• Gregory L Kruse
      July 25, 2011 at 13:34

      Yours is the “artful rhetoric”. You could have simply said, “Jerry Brown:Good. Ray McGovern:Evil.” Holy Moly, what a stream of crap!

  5. Annette Saint John Lawrence
    July 22, 2011 at 16:13

    Thank you Mr. McGovern for this wonderful and very much needed article. A have always
    remembered this quote in French from an unknown author : Qui ne dire rien consents (He
    who say nothing consents). I have heard some say I’m neutral about what ever is happening.
    There is nothing righteous about seeing the wrong and doing somnething to assist the
    process of making it right. The great people through out time did that. If they hadn’t,
    we would still have slavery, segregation, no women’s rights and so on. I Love the title of
    the documentary movie on Howard Zinn, “You Can’t Be Neutral On A Moving Train”.

    We as a nation and a World are so in need of a humane humanity. I thank you for yours.

  6. Rick Faust
    July 22, 2011 at 12:54

    We need a Bastille Day in the United States!

  7. Tony G
    July 22, 2011 at 11:12

    Remember that these shot-callers that started this strike had a choice,, a choice that would & will remove them from the SHU,,, They dont have to stay there,, they still want to run their scams and hustles…
    Also, What happened to seperation between God & Government ,,,, I am Christian, but its not right for gov to be able to use that just when they want to,,, we cant….

  8. Paola Pettigrew
    July 22, 2011 at 09:59

    And look at what happened to Bishop Romero!I very much doubt that governor Brown is a hero or a martyr to anything but his own greed for power which obliterates everything.Why would he choose the poor,the most powerless(and in that lies the crux of the matter),people who have been reduced to nothing,they can’t even vote!There is no rationality in that,is there Jerry?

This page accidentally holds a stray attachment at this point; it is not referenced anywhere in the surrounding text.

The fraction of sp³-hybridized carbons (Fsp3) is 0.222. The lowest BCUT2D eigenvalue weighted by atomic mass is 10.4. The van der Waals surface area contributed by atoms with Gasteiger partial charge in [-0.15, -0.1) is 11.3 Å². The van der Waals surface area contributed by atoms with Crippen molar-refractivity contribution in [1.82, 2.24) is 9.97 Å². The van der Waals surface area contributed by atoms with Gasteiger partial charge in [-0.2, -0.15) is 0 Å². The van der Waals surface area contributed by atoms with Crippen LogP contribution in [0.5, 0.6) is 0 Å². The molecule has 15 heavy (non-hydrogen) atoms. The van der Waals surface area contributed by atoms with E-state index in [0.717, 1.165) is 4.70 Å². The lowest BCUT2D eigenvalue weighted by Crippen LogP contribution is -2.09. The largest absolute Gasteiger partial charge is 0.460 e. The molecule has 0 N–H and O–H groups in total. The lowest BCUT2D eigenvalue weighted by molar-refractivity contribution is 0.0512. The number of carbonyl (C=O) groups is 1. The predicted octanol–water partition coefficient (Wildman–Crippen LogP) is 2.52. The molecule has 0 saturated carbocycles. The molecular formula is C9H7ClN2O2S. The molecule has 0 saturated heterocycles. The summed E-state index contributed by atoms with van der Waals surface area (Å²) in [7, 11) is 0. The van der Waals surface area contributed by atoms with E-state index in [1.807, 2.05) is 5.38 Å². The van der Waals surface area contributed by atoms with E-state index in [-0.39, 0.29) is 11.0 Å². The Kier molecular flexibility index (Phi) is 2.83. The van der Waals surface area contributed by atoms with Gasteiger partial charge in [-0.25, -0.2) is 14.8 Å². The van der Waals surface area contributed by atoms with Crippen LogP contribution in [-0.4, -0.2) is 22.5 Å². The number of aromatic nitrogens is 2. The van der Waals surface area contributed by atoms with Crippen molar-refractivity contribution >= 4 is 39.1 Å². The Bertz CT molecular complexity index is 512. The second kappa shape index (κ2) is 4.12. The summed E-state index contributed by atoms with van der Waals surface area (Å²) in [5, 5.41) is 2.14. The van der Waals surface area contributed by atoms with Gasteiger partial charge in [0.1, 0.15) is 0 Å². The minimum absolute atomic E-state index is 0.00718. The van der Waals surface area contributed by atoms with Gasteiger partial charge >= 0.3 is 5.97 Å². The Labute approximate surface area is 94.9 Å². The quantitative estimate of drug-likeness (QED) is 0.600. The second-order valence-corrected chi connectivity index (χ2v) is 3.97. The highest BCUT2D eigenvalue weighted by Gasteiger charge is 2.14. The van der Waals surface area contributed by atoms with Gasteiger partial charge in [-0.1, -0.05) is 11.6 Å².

I am the mother of one of those dangerous criminals who never committed an act of violence until he found himself in one of your”rehabilitation”facility and every day I think about the men who get to decide his fate inside the prison.Men who are often as corrupted as he is ,but also have have the power of what amounts to life or death.I am talking of course of the California Department of Rehabilitation,a dream job for liars,hypocrits and sadist.Infinite power corrupts infintely,especially when in the hands of uneducated people who all of a sudden find themselves in that position.California could be the garden of Eden as Woody used to sing,but not if you don’t have the do-re-mi.Then it could turn into an endless nightmare,a place where the major industry is the branding and imprisoning of young men that often could have been rehabilitated.But it is easier to do it like that,isn’it Jerry?Park the hoodlums somewhere for life,hoping they might kill each other fast and put other hoodlums in charge of them.Pragmatism at his best.
    Sincerely and with contempt,
    Paola Pettigrew.